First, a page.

Hey! What’s that? < incessantly pressing the button >
Oh well… It does nothing.
Since it was nagging me, I looked in the help files for the POP Wrangle but I couldn’t find any mention of the button. The tooltip was not helping me and in hindsight, I’m embarrassed to admit it was sort of obvious. I deserve cat pee on the sofa. Anyways, after thorough research1 I figured out what it actually does.
If you’re learning Houdini, you probably already came across the nifty bit about being able to add your own custom parameters to a node’s user interface. You then access those custom parameter values with expressions. If you have used Cinema 4D, then think User Data and linking the stuff up with Xpresso, Python, etc.
It’s a bit of a process in Houdini. You have to open the Parameter Interface for the node and create parameter types, set the name and label at the minimum, then link them with other parameters using the channel functions. Not a big deal but if you don’t want to miss that episode of The Fall Guy on TV, time is of the essence.
When you’re in a POP Wrangle or Attribute Wrangle for example, you may do the same thing to change the value of a multiplier. As an example, I have this glorious sphere that is emitting particles and some added force for award winning style points.
Let’s say we want to add noise to the velocity of the particles and we pass in the particle’s age as an argument. Then multiple it by some value to speed or slow them down. I’m also coloring the particles based on velocity. Remember
color are vectors, so this is why I am able to assign
@Cd. It’s just an arbitrary example to demonstrate.
So I drop down my good old Wrangle node and type in the VEX expression:
float mult_value = 2; @v += noise(@nage) & mult_value; @Cd = @v;
Easy enough. However, wouldn’t it be better to be able to keyframe or have interactive control of the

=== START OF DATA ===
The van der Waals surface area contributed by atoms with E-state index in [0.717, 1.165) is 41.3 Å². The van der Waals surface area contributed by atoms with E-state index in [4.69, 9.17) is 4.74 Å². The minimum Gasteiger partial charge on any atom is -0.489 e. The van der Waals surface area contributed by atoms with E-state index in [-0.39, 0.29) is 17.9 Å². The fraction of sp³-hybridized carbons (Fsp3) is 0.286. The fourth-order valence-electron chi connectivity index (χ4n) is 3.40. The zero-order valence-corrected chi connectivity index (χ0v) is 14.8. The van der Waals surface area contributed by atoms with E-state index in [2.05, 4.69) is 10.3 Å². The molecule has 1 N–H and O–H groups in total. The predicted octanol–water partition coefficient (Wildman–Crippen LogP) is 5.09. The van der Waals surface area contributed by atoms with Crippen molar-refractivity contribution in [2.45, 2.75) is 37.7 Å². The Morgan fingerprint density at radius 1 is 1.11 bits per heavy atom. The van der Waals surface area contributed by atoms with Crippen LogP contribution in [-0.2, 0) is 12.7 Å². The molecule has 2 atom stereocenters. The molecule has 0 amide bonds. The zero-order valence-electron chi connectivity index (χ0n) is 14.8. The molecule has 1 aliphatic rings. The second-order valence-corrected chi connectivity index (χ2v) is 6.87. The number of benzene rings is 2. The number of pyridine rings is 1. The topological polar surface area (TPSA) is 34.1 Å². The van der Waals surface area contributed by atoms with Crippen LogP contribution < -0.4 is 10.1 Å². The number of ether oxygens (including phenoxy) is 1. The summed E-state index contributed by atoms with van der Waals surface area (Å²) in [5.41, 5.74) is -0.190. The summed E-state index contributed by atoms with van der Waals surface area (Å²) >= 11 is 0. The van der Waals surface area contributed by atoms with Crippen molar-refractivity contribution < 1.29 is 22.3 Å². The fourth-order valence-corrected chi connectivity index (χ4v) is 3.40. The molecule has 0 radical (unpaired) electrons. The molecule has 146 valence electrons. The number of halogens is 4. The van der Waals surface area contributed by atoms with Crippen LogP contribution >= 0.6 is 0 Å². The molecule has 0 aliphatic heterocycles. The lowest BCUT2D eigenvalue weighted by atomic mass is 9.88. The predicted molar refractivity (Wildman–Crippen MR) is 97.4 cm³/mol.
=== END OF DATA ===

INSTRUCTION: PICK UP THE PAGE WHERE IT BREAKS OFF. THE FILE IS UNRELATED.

mult_value with say a slider control instead of it being a hard coded value? Of course!
This is where that little thingamajig comes into the picture. Instead of going through the whole “Open the Parameter Interface, blah, blah, blah…”, all you have to do is click on that image of a tube with a hotdog coming out of it.
But wait! It won’t work just yet. You have to do one last step. We know we have to use our channel functions. In this case, we will be using the
chf function since the value is a float. So we refactor the code like the following:
float mult_value = chf(”multiplier”); @v += noise(@nage) * mult_value; @Cd = @v;
Notice I passed the
chf function an arbitrary string. You would of course name it in a way to indicate what the value is actually doing. Now you can go ahead and click on the button and like magic, the spare parameter will be created underneath the VEX editor window or whatever that thing is called. What fun!
Also, I could have eliminated the float variable and just had one line of code but this way it’s cleaner. You’re essentially doing the reverse. You write your function first then the parameter is created. In contrast to creating the parameter first then writing the function to link the parameters together. You can always open up the Parameter Interface and reorder your parameters.
There you have it! Fall Guy time!